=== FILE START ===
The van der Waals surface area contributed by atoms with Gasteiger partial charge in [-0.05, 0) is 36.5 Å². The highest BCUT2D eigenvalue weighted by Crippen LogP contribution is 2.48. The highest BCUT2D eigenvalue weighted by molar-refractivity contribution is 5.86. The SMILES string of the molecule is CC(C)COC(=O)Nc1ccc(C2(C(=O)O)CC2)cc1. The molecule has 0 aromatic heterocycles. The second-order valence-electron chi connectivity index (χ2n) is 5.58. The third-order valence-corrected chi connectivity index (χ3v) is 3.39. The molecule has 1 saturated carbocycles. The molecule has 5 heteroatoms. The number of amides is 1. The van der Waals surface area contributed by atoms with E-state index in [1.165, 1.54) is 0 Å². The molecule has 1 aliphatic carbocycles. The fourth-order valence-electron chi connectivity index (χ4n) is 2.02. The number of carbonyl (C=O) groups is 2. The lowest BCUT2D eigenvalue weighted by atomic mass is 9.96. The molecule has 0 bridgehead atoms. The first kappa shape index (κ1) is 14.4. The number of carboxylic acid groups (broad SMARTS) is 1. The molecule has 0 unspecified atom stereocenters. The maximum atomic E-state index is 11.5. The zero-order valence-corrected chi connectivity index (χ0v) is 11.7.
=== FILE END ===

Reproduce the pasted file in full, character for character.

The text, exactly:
The van der Waals surface area contributed by atoms with Gasteiger partial charge in [-0.05, 0) is 36.5 Å². The highest BCUT2D eigenvalue weighted by Crippen LogP contribution is 2.48. The highest BCUT2D eigenvalue weighted by molar-refractivity contribution is 5.86. The SMILES string of the molecule is CC(C)COC(=O)Nc1ccc(C2(C(=O)O)CC2)cc1. The molecule has 0 aromatic heterocycles. The second-order valence-electron chi connectivity index (χ2n) is 5.58. The third-order valence-corrected chi connectivity index (χ3v) is 3.39. The molecule has 1 saturated carbocycles. The molecule has 5 heteroatoms. The number of amides is 1. The van der Waals surface area contributed by atoms with E-state index in [1.165, 1.54) is 0 Å². The molecule has 1 aliphatic carbocycles. The fourth-order valence-electron chi connectivity index (χ4n) is 2.02. The number of carbonyl (C=O) groups is 2. The lowest BCUT2D eigenvalue weighted by atomic mass is 9.96. The molecule has 0 bridgehead atoms. The first kappa shape index (κ1) is 14.4. The number of carboxylic acid groups (broad SMARTS) is 1. The molecule has 0 unspecified atom stereocenters. The maximum atomic E-state index is 11.5. The zero-order valence-corrected chi connectivity index (χ0v) is 11.7.